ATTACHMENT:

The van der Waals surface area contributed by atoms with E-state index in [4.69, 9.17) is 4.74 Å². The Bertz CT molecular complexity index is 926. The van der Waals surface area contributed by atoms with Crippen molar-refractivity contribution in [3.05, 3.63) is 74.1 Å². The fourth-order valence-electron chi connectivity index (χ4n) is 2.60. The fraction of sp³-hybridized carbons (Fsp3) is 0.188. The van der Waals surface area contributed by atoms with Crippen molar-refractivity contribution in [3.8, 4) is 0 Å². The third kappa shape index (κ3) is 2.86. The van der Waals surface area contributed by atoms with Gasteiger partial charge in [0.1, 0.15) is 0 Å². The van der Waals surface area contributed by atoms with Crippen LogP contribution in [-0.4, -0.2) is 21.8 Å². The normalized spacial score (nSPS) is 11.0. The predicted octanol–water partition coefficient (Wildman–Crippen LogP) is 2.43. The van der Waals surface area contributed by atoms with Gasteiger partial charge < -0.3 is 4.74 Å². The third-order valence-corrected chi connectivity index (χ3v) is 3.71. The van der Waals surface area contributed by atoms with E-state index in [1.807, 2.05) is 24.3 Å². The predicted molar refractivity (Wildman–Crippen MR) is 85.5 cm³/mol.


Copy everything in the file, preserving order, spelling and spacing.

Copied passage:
The van der Waals surface area contributed by atoms with E-state index in [4.69, 9.17) is 4.74 Å². The Bertz CT molecular complexity index is 926. The van der Waals surface area contributed by atoms with Crippen molar-refractivity contribution in [3.05, 3.63) is 74.1 Å². The fourth-order valence-electron chi connectivity index (χ4n) is 2.60. The fraction of sp³-hybridized carbons (Fsp3) is 0.188. The van der Waals surface area contributed by atoms with Crippen molar-refractivity contribution in [3.8, 4) is 0 Å². The third kappa shape index (κ3) is 2.86. The van der Waals surface area contributed by atoms with Gasteiger partial charge in [0.1, 0.15) is 0 Å². The van der Waals surface area contributed by atoms with Crippen LogP contribution in [-0.4, -0.2) is 21.8 Å². The normalized spacial score (nSPS) is 11.0. The predicted octanol–water partition coefficient (Wildman–Crippen LogP) is 2.43. The van der Waals surface area contributed by atoms with Gasteiger partial charge < -0.3 is 4.74 Å². The third-order valence-corrected chi connectivity index (χ3v) is 3.71. The van der Waals surface area contributed by atoms with E-state index in [1.807, 2.05) is 24.3 Å². The predicted molar refractivity (Wildman–Crippen MR) is 85.5 cm³/mol.